4. When rice has finished cooking, remove form heat and let stand for 10 minutes. Remove the cinnamon stick.
  5. In a small bowl, whisk together the rice vinegar, sesame oil, soy sauce, and peanut oil. Pour mixture over the rice. Add the carrots, raisins, onions, and peas and stir well. I thought this tasted far too much like peanut/sesame oil, so I added a bit of sugar and lemon juice to balance out the flavors.

You can serve this chilled or warm, as a salad, side dish, or even as a complete meal by simply adding your favorite protein.

Source: Adapted from How it All Vegan!

Cabbage and Ginger Salad

Another slow, sleepy weekend for me, so I wanted to make something that didn’t require a lot of ingredients or cook time. This salad includes pickled ginger – you can make it yourself or buy it at most Asian grocery stores. The recipe also calls for mirin, a Japanese sweetened sake, that can be found in the ethnic food aisle at many large grocery stores.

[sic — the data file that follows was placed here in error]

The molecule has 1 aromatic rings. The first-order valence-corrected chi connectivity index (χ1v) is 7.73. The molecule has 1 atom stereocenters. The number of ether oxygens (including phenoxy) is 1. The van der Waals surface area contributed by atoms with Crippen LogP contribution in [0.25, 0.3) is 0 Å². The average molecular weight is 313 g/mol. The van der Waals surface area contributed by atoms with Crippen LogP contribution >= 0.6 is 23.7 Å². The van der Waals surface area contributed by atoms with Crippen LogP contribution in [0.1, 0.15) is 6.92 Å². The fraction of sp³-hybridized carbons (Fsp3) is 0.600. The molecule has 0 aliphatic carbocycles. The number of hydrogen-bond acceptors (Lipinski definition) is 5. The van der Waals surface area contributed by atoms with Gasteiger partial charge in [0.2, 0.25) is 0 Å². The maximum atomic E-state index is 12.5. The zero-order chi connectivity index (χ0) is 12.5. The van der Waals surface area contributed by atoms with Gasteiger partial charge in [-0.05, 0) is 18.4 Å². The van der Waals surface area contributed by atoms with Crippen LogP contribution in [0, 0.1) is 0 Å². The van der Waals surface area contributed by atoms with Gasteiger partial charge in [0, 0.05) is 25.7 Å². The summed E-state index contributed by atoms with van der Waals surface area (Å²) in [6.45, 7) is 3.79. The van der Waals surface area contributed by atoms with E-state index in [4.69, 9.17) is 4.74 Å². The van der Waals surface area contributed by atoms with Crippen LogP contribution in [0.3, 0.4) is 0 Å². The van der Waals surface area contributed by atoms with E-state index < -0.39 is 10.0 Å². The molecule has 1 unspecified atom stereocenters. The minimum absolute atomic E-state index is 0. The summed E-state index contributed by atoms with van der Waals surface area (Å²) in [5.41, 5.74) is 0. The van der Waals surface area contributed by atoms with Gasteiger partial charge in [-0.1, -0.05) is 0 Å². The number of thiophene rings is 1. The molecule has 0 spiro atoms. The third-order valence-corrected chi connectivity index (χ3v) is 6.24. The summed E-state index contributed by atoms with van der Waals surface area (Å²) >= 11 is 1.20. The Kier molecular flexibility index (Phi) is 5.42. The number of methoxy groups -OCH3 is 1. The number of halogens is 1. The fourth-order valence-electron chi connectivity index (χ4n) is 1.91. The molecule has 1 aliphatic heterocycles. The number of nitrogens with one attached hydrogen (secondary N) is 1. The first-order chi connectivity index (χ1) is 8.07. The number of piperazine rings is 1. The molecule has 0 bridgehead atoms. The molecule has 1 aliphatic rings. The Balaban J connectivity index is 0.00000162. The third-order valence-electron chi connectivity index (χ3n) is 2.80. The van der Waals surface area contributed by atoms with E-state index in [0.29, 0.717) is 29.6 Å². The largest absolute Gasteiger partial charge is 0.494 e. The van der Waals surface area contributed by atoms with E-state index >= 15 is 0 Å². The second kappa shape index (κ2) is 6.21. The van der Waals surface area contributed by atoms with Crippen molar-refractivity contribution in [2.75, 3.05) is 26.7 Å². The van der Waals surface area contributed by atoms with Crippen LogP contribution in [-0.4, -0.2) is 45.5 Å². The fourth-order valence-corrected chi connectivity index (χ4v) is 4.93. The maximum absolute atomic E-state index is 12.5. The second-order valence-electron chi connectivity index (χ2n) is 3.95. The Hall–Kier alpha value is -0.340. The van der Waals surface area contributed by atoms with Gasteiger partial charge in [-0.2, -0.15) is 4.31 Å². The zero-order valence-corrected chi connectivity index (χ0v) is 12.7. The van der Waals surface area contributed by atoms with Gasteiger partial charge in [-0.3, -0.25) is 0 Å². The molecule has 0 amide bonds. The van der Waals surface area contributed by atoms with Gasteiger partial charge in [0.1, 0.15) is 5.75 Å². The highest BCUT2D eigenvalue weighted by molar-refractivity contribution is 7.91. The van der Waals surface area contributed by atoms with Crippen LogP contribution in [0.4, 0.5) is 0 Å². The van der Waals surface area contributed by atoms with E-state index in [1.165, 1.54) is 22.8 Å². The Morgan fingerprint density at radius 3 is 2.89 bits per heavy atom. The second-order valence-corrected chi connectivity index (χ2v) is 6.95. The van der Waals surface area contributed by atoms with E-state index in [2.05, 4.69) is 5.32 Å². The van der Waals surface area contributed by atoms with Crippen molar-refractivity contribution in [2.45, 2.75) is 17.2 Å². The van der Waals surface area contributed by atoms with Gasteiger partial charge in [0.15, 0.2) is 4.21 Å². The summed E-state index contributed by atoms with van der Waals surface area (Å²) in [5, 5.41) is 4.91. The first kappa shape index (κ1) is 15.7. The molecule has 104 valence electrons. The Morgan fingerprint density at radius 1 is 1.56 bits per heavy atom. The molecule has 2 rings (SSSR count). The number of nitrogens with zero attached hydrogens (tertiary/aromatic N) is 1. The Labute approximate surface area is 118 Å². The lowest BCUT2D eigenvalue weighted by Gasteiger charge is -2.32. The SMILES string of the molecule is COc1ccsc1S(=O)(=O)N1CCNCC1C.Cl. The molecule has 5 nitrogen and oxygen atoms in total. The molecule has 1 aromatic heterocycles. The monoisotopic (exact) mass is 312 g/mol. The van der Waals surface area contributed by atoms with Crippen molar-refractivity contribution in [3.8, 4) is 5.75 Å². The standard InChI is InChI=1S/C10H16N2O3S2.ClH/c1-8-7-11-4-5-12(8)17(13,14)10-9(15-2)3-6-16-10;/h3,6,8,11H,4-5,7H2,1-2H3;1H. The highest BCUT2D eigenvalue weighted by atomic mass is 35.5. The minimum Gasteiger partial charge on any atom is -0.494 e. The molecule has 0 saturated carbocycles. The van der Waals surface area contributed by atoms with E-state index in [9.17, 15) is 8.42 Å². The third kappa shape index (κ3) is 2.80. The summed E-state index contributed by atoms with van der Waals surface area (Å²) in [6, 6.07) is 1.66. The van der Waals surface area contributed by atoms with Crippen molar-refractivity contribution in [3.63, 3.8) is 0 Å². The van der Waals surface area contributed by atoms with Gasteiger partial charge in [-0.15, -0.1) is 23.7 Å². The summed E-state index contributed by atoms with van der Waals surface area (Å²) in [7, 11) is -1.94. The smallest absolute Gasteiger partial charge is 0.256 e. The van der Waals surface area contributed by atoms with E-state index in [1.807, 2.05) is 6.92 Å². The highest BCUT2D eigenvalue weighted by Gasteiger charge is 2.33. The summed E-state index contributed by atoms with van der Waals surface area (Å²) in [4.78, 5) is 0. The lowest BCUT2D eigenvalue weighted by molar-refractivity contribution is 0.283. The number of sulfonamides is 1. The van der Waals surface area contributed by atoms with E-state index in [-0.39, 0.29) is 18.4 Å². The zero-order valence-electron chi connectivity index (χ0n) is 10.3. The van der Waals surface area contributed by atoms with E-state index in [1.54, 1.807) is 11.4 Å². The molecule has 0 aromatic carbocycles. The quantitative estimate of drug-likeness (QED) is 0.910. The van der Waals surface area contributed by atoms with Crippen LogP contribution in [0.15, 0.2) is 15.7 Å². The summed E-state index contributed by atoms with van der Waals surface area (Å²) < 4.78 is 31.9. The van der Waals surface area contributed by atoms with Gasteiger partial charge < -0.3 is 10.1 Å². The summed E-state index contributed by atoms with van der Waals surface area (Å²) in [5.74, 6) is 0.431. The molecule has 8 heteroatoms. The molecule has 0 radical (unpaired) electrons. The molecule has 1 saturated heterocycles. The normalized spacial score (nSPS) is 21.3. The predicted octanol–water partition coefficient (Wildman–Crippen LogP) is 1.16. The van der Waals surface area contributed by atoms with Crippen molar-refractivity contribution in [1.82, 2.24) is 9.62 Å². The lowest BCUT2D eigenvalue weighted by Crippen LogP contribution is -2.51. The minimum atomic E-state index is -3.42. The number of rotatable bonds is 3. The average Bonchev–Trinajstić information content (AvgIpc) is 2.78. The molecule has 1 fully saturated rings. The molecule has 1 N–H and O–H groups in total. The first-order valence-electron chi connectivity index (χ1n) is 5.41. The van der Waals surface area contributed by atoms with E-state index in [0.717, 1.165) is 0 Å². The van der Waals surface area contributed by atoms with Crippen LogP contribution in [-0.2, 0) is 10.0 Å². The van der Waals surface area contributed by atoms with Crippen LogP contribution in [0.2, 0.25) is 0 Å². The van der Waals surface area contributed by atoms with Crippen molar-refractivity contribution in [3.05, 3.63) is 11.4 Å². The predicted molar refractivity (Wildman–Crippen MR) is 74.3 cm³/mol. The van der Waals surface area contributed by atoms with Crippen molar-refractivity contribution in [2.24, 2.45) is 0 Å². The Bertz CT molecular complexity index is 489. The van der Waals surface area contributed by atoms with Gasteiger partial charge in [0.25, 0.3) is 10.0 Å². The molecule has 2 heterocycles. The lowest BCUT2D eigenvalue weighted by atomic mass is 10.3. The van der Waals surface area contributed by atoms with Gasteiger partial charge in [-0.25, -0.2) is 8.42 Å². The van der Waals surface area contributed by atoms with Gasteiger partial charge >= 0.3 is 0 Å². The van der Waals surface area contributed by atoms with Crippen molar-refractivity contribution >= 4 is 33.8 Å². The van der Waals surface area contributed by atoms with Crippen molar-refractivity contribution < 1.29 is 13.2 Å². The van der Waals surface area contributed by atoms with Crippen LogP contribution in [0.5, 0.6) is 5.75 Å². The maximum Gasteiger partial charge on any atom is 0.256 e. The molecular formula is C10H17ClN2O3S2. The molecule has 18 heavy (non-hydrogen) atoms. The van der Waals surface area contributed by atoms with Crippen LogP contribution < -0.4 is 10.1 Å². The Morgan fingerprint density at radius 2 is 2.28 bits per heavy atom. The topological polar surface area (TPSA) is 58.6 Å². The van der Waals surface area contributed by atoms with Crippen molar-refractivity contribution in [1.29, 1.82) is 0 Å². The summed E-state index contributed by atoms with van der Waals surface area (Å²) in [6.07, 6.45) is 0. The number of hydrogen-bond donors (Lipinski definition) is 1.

Cabbage and Ginger Salad

Ginger and Cabbage Salad


  • 4 cups shredded cabbage
  • 1 cup shredded carrots
  • 3/4 cup pickled ginger, finely chopped
  • 1/2 cup peanuts, crushed (plus more for serving, if desired)
  • 6 green onions, sliced (plus more for serving, if desired)
  • 1/4 cup mirin
  • 1/4 cup apple cider vinegar


  1. Combine all ingredients in a large bowl. I like to use one with a lid so I can shake it all up. Top with additional sliced green onions and crushed peanuts.

Source: Adapted from AllRecipes

Slow-Roasted Tomatoes and a Tasty Salad

I’m not a huge fan of tomatoes. I like them on things and in things, but not really on their own. I will occasionally buy a small container of cherry or grape tomatoes, but they usually end up getting wrinkly and/or rotten before I finish them.